But Sanders makes no apologies for refusing to be a party man. Yes, of course, he’d like the Democratic Party to be more progressive and for third parties to develop the capacity to pull the political process to the left. But Sanders is not going to wait for the right political moment to arrive. What he’s done is create a model for how an individual candidate can push beyond the narrow boundaries of contemporary politics and connect with voters in the same sense that Progressives and Populists of a century ago–operating within the shells of the Democratic and Republican parties and sometimes outside them–did so successfully.

    ai-yi-yi. i must rant. why should sanders have to leave a party to leave a legacy? his unreconstructed individualism is charming. the man stands for himself. people like and appreciate that in almost anybody and especially in politicians. a party? what do parties stand for? mostly, their own ongoing existence. at any given moment, a party might have a general drift — towards theocracy, say, or corporate welfare. or a party might be a confusing morass of many different opinions and no center. evaluating a party by its platform tells you nothing: who could imagine, reading the RNC platform, that there would be such a group as Log Cabin Republicans? is evaluating a party by its inner circle power brokers any more useful in assessing what a party stands for? the value of political parties lies in certain advantages for their members in furthering their common agenda through pooling resources, power, etc. but once a party is too big to reflect any common agenda for all its members, and has significant disagreement on major policy points among its members, then its continued existence becomes just an exercise in maintaining its own power. so bernie sanders doesn’t do party politics, but manages to get things done, stick to and voice his opinions, and he’s wildly popular. hmm. i think there’s a lesson there.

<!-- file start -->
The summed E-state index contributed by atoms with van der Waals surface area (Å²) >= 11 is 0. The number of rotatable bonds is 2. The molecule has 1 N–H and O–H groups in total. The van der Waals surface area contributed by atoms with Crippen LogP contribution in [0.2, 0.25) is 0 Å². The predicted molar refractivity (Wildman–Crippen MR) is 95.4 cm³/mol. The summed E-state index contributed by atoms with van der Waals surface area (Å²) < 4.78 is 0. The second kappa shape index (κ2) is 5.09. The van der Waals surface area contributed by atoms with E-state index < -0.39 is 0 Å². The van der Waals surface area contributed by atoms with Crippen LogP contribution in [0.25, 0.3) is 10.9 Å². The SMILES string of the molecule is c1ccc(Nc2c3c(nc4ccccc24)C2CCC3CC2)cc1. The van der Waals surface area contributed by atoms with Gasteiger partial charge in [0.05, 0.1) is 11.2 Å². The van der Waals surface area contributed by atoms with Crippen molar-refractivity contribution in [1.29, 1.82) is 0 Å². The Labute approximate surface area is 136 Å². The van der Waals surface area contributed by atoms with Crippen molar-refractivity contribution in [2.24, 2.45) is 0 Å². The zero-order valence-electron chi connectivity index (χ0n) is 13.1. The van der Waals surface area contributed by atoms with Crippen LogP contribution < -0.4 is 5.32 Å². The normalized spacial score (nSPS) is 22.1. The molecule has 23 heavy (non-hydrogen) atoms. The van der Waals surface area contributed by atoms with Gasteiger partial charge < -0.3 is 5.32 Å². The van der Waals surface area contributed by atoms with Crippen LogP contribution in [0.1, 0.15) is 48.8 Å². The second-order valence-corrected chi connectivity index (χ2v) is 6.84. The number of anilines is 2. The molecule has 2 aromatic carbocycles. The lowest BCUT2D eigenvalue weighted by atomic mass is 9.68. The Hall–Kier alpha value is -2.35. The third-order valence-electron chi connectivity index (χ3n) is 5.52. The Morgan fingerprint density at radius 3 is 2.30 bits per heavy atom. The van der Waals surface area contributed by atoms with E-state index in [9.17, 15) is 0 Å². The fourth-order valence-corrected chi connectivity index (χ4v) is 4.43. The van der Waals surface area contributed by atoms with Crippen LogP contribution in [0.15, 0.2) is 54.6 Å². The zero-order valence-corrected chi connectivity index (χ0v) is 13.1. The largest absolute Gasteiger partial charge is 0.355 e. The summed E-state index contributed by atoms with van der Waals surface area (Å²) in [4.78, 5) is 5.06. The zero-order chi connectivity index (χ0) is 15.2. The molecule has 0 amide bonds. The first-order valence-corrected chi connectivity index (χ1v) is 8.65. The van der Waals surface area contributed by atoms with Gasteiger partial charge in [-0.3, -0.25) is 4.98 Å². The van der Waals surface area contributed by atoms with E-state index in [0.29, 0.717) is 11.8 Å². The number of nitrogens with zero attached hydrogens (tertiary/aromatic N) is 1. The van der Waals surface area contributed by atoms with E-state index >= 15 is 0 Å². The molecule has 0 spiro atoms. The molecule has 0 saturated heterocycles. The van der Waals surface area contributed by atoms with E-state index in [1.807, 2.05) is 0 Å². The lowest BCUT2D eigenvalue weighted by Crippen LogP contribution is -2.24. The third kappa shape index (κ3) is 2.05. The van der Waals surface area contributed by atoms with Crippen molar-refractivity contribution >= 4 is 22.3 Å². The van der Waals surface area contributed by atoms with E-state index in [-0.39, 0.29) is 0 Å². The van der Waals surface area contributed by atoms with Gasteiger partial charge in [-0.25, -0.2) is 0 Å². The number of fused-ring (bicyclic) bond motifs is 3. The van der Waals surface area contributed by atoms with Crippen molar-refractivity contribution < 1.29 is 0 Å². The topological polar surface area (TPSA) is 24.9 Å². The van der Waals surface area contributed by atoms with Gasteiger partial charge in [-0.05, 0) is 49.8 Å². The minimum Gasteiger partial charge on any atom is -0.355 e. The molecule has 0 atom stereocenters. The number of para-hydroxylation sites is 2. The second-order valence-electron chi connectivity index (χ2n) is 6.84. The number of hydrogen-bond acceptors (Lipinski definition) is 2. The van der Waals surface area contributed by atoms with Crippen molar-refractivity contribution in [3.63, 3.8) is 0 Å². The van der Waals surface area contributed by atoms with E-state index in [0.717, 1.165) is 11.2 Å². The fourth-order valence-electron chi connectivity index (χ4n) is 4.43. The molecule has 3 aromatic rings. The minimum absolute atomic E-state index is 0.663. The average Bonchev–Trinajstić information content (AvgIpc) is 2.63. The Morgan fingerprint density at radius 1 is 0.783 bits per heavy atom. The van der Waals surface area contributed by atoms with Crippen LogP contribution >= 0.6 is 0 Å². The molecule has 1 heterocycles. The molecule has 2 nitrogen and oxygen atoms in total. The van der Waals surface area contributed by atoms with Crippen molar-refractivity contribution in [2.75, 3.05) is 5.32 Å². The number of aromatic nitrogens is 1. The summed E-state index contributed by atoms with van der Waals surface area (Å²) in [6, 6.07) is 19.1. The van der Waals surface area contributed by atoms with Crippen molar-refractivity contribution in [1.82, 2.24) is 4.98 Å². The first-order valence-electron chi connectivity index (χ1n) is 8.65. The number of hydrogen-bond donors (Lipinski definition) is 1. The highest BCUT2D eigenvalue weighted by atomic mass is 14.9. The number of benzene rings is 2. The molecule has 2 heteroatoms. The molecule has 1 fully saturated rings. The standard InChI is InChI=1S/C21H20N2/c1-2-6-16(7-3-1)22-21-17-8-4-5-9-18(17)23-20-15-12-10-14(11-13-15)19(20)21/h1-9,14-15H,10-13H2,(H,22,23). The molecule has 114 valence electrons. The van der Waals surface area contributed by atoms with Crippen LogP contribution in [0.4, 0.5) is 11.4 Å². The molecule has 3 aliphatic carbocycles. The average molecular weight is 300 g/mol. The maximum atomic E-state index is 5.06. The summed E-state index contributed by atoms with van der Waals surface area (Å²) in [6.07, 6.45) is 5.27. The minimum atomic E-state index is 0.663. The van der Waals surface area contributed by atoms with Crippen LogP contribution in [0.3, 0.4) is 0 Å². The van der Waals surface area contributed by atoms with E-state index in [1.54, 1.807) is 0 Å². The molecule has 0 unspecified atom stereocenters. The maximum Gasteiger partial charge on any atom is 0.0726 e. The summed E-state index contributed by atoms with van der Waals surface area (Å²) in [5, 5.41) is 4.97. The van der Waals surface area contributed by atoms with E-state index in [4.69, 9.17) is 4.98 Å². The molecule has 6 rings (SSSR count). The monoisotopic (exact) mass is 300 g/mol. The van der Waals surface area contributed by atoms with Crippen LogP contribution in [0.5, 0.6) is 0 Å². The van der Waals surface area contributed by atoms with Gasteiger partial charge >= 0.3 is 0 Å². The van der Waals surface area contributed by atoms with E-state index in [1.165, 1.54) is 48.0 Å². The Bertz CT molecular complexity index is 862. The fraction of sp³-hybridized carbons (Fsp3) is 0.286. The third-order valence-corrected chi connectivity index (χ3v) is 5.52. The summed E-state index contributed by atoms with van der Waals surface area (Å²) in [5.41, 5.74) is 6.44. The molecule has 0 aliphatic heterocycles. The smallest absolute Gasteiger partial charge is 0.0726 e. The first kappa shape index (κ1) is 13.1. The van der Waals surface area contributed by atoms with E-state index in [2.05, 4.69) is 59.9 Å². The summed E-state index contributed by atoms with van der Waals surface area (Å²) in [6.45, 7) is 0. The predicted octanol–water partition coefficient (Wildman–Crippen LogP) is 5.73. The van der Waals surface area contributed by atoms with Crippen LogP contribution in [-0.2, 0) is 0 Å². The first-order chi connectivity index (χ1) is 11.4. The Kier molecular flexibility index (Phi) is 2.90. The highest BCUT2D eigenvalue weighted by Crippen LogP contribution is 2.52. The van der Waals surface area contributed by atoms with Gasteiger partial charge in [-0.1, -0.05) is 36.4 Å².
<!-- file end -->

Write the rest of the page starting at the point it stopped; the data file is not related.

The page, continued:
• Digby, Shameful Indifference, 2005/8/14:

    Memo to those on the right who say the Left supports Islamic fundamentalists: we’re the Godless Heathens, remember? We’re against the religious zealots running governments across the board. Of course, that includes your “base” here in the US too so you’ll have to pardon us for our consistency and ask yourselves why we find you incoherent on this matter.

    Such a useful point. Get rid of the rhetorical labels (“left”, “liberal”, “Republican”, “Islamist”, “Democrats”, and all the various pejorative quasi-puns that conservative blog commenters think are so funny, e.g., “Dims”) and look at specific positions. State control of the press. State control of individual’s sex lives. Specific state positions on individual’s sex lives: same-sex okay or not? Protection of natural resources: important or unimportant? up to the state or the private sector? … and so on. For instance, who’s opposed to non-marital sex, same-sex relations, immodesty in women, indecency on the airwaves; and supportive of patriarchal households, tending to form personality cults around strong authoritarian leaders, pro-military/violence, pro-government entanglements with religion. With so much in common, I guess I should be happy that Islamic and Christian fundamentalists don’t get along better. Hooray for doctrines & deities!

bi lies, reprised

Remember the kerfuffle about the stupidly titled NYT article on bisexuality? (Straight, Gay or Lying? Bisexuality Revisited) The study, to be published in Psychological Science in Aug. 2005, was described by NYT science writer Benedict Carey as suggesting that there are no truly bisexual men, and indeed it seemed as if the study’s authors fostered that interpretation.

Bay Windows (the New England lgbt paper), and the Ottawa Citizen, got a different perspective from one of the authors, grad student Meredith Chivers, who described it as “ludicrous” to “reduce sexual orientation to a question of sexual arousal”. She also added that she and her coauthors “disagree[d] about the definition of sexual orientation. … I think the study shows that sexual orientation is a multifaceted and complex psychological construct and sexual arousal is only one part of that construct.”

Finally, commenting directly on the NYT coverage, she said:

I think the negative response to the New York Times article headline is warranted. I hope that people who are active in this controversy will also read the original article with an unbiased mind, so that they can decide for themselves, rather than unequivocally accept the information the media has provided thus far.

I hope so, too, but in fact most people won’t have access to Psychological Science ["The page you requested is only available to APS members"]. Without open access to the scientific literature, we must rely solely on science reporting. Which is why accurate reporting that captures nuance rather than elides it is so crucial.